Taser International is best known for its stun guns, which account for most of the company's sales. But the 20 year-old company is doing what many Millennials do: branching out to video and the cloud, which has investors excited.
"The stock has had a tremendous run in 2013," says technology analyst Glenn Mattson of Sidoti & Company.
Taser's stock price basically doubled, partly due to "excitement about the on-officer video," Mattson says. On-officer video are cameras that cops wear on their bodies or uniform to record interactions with civilians.
Taser's vice president of communications Steve Tuttle says more than 800 agencies are now using the new body cameras and a prior version with a flexible mount because so many bystanders are already filming officers on their phones.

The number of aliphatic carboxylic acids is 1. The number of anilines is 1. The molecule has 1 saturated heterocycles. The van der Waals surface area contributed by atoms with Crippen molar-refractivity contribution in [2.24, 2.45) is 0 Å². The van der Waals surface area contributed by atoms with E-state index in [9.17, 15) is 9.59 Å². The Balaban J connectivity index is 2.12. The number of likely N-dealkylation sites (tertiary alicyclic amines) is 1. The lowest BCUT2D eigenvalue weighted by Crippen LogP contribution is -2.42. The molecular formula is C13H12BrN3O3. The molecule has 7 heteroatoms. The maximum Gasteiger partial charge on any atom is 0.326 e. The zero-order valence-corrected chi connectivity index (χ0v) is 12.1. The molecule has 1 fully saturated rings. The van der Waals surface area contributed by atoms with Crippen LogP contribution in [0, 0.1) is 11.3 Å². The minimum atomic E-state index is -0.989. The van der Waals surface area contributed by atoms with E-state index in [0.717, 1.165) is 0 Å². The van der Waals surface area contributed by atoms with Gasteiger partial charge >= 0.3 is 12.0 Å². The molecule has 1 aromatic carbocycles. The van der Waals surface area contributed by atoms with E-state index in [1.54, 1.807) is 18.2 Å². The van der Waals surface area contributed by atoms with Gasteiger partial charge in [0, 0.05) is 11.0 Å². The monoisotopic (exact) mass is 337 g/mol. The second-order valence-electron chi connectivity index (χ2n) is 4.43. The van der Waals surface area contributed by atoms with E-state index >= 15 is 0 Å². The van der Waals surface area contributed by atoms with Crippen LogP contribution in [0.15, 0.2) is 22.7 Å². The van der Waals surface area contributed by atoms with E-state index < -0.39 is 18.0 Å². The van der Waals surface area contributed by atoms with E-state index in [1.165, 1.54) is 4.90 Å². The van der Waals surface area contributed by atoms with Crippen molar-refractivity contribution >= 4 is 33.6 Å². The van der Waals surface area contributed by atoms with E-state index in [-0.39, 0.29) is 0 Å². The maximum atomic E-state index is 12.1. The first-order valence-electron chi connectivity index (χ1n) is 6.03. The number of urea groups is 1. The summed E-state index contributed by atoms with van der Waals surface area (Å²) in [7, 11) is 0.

"Can you imagine walking down the street and seeing an officer use a baton?" says Tuttle. "That’s pretty dramatic. So that can be uploaded to YouTube before the officer even gets his handcuffs on that guy." Police departments want their own evidence of what happened.
Taser also wants to sell them a virtual evidence room, in the cloud, to store and tag that video -- called evidence.com, subscriptions start at $9.95 a month.
Which also makes the stun-gun company an IT firm.